Losing a child led Mabuyi Mhlanga to do a master's degree in road safety.
Durban - A Durban woman whose daughter died after being hit by a car has used her tragedy to research a master’s dissertation about road safety near schools.

The University of Cape Town student, Mabuyi Mhlanga, was due to graduate today at the university’s annual graduation ceremony.

Recounting her daughter’s death, Mhlanga said it was a morning with a slight change in routine for their household. The difference was that this time they all piled into the same car for school and work drop-offs.

“My husband dropped me off first and then turned around to take my daughter to school.”

At that moment, however, their daughter suddenly remembered that she needed something from Mhlanga’s bag.

She asked her father to stop the car, hopped out and crossed the road.

“She was struck by a car and died on the scene, with all of us - as a family - watching,” Mhlanga said.

Mhlanga decided to throw herself into a master’s degree on road safety around schools.

What ensued was a series of “mind-blowing” findings.

She said that first there was the fact that road traffic incidents were the second leading cause of death for children younger than 19 worldwide.

Secondly, she discovered that young children still lacked the cognitive skills to connect their theoretical knowledge to real-life situations when it came to road safety.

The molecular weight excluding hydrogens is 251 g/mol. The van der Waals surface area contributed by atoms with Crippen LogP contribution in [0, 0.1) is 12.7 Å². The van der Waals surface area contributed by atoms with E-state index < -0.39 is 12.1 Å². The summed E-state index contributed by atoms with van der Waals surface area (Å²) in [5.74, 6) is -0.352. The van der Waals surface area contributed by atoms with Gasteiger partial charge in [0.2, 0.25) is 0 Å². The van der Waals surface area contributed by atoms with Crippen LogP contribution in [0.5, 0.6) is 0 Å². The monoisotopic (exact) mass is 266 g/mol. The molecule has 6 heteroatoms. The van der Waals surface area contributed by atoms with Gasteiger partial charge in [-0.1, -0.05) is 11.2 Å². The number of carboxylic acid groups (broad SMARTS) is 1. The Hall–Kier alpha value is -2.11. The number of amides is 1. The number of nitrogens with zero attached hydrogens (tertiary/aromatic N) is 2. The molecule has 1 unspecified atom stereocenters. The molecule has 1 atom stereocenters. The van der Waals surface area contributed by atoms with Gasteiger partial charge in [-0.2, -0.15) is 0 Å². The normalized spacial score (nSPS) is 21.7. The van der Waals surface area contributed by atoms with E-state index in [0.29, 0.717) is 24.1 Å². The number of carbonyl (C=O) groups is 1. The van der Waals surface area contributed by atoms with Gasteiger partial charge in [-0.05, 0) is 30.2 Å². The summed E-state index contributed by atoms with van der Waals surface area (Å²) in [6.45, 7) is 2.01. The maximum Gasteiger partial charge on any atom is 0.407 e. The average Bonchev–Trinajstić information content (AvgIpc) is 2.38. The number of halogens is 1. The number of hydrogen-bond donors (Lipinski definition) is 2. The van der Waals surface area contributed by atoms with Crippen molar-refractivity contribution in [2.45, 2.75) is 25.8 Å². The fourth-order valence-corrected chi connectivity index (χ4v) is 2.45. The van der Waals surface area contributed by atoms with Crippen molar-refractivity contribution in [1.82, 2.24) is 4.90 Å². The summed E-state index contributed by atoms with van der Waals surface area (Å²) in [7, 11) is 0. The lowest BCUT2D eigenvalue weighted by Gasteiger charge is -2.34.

Most accidents were caused by human behaviour, and that included “dart-and-dash” incidents such as the one that left her family bereft.

“I wanted to investigate if the city could do something to improve road safety - especially within a kilometre or two of the school.

“When I look back, as much as it pains me, I can actually see that behaviour in my daughter. She didn’t take the time to look properly before crossing the road,” Mhlanga said.

Using information gathered from the eThekwini Transport Authority’s (ETA) databases, Mhlanga identified 10 Durban primary schools with the highest rate of incidents.

She found that there were speed bumps at most of the schools, but only on the roads that had a school gate.

Other roads lacked road safety measures and signage, while road markings to demarcate pedestrian crossings were inconsistently applied.

Mhlanga’s study is especially valuable as it holds the potential to bring about practical changes.

“Since I work for the transport authority and my research was based on the information that the eThekwini Municipality collects, I presented my findings at the ETA annual conference and made various proposals,” she said.

Her first proposal was to include practical road safety education in schools.

“My next recommendation was that we adopt a school-zone concept.

“In Australia, it’s a well-known concept where they demarcate an area of about 2km around primary schools, then do full-on traffic calming in terms of speed bumps, reducing the speed limit and increasing enforcement around the schools,” she said.

The Mercury